Now, this is a film which has made a surprise appearance actually. With an unconventional combination of Prabhu Dheva, Sonu Sood and Tamannaah Bhatia, one looks forward to what does the film in store. Ditto for the music, which actually has as many as seven unique tracks with different composers and lyricists making a contribution.
Yesteryear chartbuster 'Rail Gaddi' is recreated by Gurinder Seagal and the final results are actually quite entertaining, what with Shabbir Ahmed bringing in new lyrics for this largely foot tapping number. Navraj Hans is powerful with his vocals, Swati Sharrma does well with her accompanying vocals and Lil Golu's rap portion is impressive too, hence resulting in a good outing all over again. The team has actually made a good effort to bring back the nostalgia all over again.
The album sees a good high immediately after, what with Sajid-Wajid bringing on 'Chal Maar'. The song has the kind of rhythm that could have just walked into a Salman Khan film. In fact, one wonders why the composer duo was not tempted to actually save this one for Dabangg 3 as the song would have turned out to be an instant chartbuster there. That said, with Prabhu Dheva in there, this Irfan Kamal song is set to be good fun on screen and Wajid does well as a singer too to bring on just the kind of energy that was needed for a 'masala' song like this.
The album scores a hat-trick with the title track 'Tutak Tutak Tutiya' coming in next. Yet another recreation of a chartbuster song from the past, this Raaj Ashoo composed track is an instant hit all over again, courtesy its rustic flavour combined with intoxicating rhythm and contemporary lyrics added by Shabbir Ahmed to the original words penned by Malkit Singh. Meanwhile, Malkit Singh pairs up with Kanika Kapoor behind the mike to create magic all over again and surprisingly, Sonu Sood too chips in and does a rather good job as a singer. This one can well be expected to play in clubs for the current generation too.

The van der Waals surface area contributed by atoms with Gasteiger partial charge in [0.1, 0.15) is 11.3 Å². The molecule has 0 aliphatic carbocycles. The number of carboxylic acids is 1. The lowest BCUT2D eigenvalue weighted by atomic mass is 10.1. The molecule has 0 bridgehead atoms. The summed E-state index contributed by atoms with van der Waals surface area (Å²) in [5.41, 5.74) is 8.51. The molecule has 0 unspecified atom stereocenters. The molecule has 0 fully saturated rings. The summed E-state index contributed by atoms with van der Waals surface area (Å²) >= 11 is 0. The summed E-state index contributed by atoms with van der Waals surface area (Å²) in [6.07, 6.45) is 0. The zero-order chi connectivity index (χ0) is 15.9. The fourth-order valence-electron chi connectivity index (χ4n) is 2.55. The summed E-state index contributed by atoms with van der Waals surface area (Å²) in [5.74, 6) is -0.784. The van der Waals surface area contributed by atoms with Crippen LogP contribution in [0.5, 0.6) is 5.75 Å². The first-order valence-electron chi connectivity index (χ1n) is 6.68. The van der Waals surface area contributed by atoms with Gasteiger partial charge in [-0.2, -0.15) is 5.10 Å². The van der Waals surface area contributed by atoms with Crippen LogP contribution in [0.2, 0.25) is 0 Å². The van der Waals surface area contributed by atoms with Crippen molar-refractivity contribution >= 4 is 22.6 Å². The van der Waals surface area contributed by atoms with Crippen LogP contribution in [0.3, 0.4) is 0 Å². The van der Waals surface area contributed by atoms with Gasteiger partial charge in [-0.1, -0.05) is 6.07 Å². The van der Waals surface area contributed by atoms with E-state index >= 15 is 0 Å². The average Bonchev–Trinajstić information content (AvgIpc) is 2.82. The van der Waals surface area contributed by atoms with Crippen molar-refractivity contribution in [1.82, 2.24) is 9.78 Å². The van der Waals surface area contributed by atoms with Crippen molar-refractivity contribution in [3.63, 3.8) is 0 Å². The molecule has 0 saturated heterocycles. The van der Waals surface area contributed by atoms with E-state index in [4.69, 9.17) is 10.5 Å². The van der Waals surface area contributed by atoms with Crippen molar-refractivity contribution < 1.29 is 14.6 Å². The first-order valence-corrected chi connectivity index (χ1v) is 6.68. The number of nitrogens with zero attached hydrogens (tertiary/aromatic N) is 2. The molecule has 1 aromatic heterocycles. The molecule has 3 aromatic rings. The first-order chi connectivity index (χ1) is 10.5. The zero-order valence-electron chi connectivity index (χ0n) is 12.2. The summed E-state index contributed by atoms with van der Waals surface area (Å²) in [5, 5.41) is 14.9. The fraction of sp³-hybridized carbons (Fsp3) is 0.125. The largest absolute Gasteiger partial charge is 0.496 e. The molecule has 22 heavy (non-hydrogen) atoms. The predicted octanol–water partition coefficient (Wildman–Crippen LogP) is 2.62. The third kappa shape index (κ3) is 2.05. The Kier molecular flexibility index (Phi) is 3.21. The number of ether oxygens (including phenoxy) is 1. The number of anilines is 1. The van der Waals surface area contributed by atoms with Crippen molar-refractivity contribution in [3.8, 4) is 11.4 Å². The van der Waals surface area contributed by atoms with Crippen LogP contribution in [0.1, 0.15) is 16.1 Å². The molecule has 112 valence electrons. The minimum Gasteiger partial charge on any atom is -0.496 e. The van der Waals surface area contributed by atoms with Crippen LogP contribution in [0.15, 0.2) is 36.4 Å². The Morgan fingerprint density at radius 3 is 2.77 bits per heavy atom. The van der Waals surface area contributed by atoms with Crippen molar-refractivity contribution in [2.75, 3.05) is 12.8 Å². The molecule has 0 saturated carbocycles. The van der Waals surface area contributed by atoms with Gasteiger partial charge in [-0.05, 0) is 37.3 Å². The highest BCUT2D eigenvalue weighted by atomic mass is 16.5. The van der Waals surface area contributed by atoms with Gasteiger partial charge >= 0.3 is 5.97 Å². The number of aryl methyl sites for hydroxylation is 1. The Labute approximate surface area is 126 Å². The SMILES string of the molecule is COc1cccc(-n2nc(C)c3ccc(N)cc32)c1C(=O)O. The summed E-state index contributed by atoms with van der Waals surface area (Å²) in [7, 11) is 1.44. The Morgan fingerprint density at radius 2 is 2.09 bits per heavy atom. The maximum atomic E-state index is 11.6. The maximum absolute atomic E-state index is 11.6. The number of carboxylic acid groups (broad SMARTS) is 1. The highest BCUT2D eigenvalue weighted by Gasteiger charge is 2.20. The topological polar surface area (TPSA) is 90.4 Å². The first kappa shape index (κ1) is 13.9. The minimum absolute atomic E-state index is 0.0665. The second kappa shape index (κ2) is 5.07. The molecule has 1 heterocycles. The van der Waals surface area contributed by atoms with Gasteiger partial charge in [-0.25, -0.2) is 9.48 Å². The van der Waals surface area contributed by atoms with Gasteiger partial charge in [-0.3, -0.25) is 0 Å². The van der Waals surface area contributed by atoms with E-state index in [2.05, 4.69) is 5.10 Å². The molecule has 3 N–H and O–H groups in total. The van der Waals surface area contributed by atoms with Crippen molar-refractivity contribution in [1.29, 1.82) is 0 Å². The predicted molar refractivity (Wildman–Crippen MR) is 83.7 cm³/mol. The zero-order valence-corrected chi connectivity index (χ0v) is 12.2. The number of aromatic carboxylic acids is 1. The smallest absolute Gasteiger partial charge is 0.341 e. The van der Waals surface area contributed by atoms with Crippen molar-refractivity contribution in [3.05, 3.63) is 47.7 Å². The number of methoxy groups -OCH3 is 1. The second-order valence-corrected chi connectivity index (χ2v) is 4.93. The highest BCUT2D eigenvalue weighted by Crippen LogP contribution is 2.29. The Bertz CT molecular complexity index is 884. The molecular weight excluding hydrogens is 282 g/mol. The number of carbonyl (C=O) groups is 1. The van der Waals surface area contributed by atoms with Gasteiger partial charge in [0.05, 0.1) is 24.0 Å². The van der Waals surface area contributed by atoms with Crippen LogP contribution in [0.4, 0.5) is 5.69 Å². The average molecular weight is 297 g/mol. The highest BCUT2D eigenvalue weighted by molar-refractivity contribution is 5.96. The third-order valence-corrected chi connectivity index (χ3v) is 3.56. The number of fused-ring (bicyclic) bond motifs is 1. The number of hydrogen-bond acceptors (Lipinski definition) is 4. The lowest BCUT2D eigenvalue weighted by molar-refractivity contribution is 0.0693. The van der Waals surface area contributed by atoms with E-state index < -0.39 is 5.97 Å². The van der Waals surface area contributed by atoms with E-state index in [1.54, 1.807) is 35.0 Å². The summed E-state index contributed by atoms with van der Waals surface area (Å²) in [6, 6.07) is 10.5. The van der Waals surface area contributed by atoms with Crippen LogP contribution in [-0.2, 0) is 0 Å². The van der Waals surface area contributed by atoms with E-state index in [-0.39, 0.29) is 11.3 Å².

Dance music on a Punjabi base to it continues with 'Love The Way You Dance' which has been written and composed by MusicMG. A Punjabi-English fusion track rendered by Jazzy B, this is yet another outing designed for a club outing and the overall team behind the music doesn't disappoint. Meanwhile, Sonu Sood is back as a rapper and this time around he is even better than how he was in the title song. He also doesn't forget bringing his hometown Moga as a part of the lyrics and that is a sweet touch actually. An all-men outing, it also has Millind Gaba chipping in as the singer.
After four dance numbers in a row, it is time to get sober with Vishal Mishra composed 'Chalte Chalte'. Written by Manoj Yadav, this one is a poetic outing with Arijit Singh taking charge to go all romantic. While it is a decent outing, somehow the kind of long lasting appeal that one expects from a romantic number is missing in. Yes, there is a bit of experimentation in there though with the song taking a Western route.
It is back to fun and 'dhamaal' though as Sajid-Wajid return with 'Suku Suku'. This one has a 80s/90s appeal to it and seems to have been designed primarily for the South audience. In fact, one hears compositions like these pretty often in South films and Danish Sabri's lyrics do bring in such references as well. Shivaranjani Singh sings as per the demand of the situation and one can expect this one to act as good filler, both from audio as well as visual appeal perspective.
After 'Chalte Chalte', Vishal Mishra returns with 'Ranga Re' and this one has quintessential romantic music from the world of Tamil and Telugu films written all over it, right from the time the opening notes are hit. This is justified too, considering the fact that Tamannaah Bhatia has been quite popular down South and Shreya Ghoshal too modulates her vocals accordingly to sing as per the poetic mood set by Pranav Vatsa.
The music of Tutak Tutak Tutiya throws a pleasant surprise as it amalgamates dance music well with some romantic tunes and a situational song thrown in as well. Even though there are as many as seven songs in there, these should fit in well into the film's narrative and make it largely entertaining.
'Chal Maar', 'Tutak Tutak Tutiya', 'Rail Gaddi', 'Love The Way You Dance'